IT wrestles with workplace blogging

How are IT departments dealing with the advent of the blogosphere?

There's no question that blogs are multiplying in cyberspace. Now they're infiltrating businesses, too, even if the IT departments haven't sanctioned their implementations.

"I've definitely seen the problem with unsanctioned blogs finding their way into enterprises. It's happening more than IT would like to believe," says Oliver Young, an analyst at Forrester Research. "Executives realize it's a losing battle to lock it down, so they're bringing in official solutions. It's not everybody, but there are plenty of IT shops that realize this is coming whether they like it or not."

The movement of blogs from a primarily social technology to a business tool is happening fast. As a result, IT workers are developing best practices for implementing, managing and maintaining this technology. At the same time, corporate IT departments, executive sponsors and the business units that want blogs are trying to build business cases, craft user policies and estimate costs -- and even returns on investments -- even though there's not yet a lot of data to define success.

"There's a fair amount of learning going on based on early adopters," Young says.

Costs and liabilities

The number of companies that have made a significant commitment to blog technology is limited, according to Forrester. It found in a June 2007 survey of IT decision-makers at US companies with 500 or more employees that only 7% have made large, strategic investments in blogs. Another 20% have made small scale implementations, with 12% piloting blogs and 15% considering an investment.

Calculating exact costs for corporate blogs is difficult. But based on multiple accounts, those costs aren't significant.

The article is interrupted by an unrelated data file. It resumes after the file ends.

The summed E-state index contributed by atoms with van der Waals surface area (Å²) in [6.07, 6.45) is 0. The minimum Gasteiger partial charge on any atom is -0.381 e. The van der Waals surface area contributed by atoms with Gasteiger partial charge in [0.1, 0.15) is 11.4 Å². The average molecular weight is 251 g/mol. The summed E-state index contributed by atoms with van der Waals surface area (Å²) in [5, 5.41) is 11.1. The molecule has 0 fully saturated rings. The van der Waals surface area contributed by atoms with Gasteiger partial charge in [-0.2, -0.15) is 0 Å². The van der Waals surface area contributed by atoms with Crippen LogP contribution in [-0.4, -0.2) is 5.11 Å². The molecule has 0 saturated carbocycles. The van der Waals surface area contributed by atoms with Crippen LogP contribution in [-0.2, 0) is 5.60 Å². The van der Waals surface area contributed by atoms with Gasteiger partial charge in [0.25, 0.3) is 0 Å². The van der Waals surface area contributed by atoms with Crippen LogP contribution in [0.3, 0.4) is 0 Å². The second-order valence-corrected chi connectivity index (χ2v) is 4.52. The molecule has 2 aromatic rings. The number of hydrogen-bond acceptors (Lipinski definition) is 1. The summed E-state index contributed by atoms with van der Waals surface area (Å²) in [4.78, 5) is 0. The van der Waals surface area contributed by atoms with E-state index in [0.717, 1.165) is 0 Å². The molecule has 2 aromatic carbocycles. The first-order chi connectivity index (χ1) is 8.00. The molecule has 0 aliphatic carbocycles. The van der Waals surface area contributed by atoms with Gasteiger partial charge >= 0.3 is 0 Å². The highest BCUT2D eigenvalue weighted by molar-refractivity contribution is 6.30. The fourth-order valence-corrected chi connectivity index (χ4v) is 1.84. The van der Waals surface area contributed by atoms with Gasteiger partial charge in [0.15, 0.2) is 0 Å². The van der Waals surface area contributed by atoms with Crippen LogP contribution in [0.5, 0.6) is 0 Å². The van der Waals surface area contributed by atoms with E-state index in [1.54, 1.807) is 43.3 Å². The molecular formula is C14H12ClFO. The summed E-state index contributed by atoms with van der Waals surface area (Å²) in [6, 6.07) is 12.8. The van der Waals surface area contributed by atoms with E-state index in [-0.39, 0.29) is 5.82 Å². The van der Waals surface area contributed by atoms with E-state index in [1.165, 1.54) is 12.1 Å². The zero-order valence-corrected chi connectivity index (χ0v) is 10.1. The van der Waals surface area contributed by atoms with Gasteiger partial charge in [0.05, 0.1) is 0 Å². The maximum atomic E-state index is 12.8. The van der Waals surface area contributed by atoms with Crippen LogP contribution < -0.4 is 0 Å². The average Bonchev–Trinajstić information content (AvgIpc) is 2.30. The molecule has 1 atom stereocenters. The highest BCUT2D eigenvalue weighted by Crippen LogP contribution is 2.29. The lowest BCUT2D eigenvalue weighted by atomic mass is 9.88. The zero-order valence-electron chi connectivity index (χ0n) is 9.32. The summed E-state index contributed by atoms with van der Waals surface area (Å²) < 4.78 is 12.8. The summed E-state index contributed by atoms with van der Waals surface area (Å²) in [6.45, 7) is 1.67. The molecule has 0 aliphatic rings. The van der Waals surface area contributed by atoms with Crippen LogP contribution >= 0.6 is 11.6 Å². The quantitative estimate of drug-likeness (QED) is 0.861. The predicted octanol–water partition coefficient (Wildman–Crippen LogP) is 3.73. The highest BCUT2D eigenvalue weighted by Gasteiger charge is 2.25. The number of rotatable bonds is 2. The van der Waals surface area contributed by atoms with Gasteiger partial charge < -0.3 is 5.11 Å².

"I can do it for zero cost in almost zero time," says Ray Valdes, an analyst at Gartner. Open-source platforms guarantee a cheap option but can result in unauthorized blogs floating around the corporate infrastructure, with attendant IT headaches.

IT departments are more likely to turn to corporate applications, opting for either hosted services or commercial products designed to meet corporate requirements for security, permissions and scalability.

"IT does not like the idea of people in departments or lines of business downloading software whether it costs or it's free. They want to manage it," Valdes says.

In addition to vendors that specialize in providing corporate social media applications, Valdes says the major players in the corporate collaboration software space either have or will ship products that include blog capability and other Web 2.0 technology.

Easy on the maintenance schedule

Blogging technology, like e-mail systems, doesn't require heavy maintenance. "IT will obviously operate the machinery behind blogs just [as it does] the machinery behind e-mail, but it's a relatively minimal effort," Valdes says.

Corporate-hosted blogs that operate behind company firewalls, Valdes notes, enjoy a certain level of security. Moreover, the blogs can be structured to meet specific corporate requirements: IT can prohibit anonymous postings, restrict who can read certain blogs and even determine who has read a particular blog and when.

Whether such restrictions and insights clash with the free-spirited nature of blogs is up for debate, but such abilities certainly give IT the kind of control that makes for easier management.

"There's a lot of debate around that -- the amount of governance and control you should have over it," says Jim Johnson, lead technology strategist at Xerox. The IT department there supports some 50 to 60 blogs, using a mix of commercial products and open-source technology, Johnson says.

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Mary K. Pratt

Computerworld
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